A Texan federal jury has banned Microsoft from selling its ubiquitous wordprocessor Word in the United States after it was accused of violating patents belonging to Canadian firm i4i Ltd.
The dispute centres on a patent granted in 1998 to i4i for aspects of the XML format. i4i alleged in 2007 that Microsoft violated the patent in Word 2003 and Word 2007, which both contained XML editing capabilities.
Microsoft contended that the patent was invalid and was not infringed. However, the court ruled in i4i’s favour, and Microsoft was ordered to stop selling Word within 60 days.
In May this year, i4i was also awarded $200 million in damages for ‘lost royalties’, the fourth-largest recorded jury verdict in the US and the equivalent of $98 for every copy of Word sold.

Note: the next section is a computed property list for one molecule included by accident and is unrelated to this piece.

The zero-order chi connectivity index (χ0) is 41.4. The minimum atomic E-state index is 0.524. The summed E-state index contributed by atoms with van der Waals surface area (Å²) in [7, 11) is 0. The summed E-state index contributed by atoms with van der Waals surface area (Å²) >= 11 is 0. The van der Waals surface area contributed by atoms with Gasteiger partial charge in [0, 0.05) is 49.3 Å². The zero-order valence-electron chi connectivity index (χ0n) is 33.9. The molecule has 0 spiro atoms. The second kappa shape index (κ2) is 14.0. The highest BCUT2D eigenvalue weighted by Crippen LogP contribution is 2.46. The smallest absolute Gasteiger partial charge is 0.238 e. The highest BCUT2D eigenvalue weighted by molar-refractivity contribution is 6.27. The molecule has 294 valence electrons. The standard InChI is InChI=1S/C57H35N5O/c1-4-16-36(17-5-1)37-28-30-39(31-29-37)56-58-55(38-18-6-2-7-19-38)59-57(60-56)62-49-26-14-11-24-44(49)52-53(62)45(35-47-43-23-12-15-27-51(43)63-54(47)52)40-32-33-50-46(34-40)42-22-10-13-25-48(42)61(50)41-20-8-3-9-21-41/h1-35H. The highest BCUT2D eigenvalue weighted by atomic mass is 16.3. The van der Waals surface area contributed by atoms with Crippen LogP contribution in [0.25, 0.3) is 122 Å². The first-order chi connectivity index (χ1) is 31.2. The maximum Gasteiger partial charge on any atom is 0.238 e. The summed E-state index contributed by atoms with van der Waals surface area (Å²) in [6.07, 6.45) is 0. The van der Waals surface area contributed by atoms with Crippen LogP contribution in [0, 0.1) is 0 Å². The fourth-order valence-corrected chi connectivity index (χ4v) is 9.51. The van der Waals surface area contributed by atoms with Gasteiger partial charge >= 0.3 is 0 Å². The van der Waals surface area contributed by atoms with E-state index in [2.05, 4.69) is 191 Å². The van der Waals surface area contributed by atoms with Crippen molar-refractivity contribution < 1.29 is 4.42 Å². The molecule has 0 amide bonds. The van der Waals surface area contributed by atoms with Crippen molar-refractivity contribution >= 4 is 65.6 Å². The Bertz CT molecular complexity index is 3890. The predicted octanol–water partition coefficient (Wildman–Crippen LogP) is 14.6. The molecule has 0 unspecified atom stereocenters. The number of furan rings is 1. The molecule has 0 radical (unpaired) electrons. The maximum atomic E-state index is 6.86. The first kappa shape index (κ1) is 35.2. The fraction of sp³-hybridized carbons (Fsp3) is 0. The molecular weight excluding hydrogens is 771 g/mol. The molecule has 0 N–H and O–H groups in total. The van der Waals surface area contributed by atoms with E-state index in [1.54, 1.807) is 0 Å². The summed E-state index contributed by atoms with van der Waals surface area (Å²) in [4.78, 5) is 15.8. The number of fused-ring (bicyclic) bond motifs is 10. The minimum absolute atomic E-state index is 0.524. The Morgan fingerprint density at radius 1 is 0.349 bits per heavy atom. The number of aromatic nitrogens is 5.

Last Tuesday the company was ordered to pay an additional $37 million in prejudgement interest and a further $40 million for ‘wilful infringement’, and to cease selling or importing any Word files capable of opening XML files.
Microsoft will appeal, but the decision is likely to cause some sleepless nights at the software giant – in its last quarter, 60% of the company’s operating income came from its business division, which in turn mostly sells Office, of which Word is a key component.
Given its size and relevance to the public sector, Word’s injunction could also be forcibly lifted by the US government as occurred with RIM in February 2006 when the BlackBerry-maker was ordered to shut down its network in a dispute with patent-holding company NTP.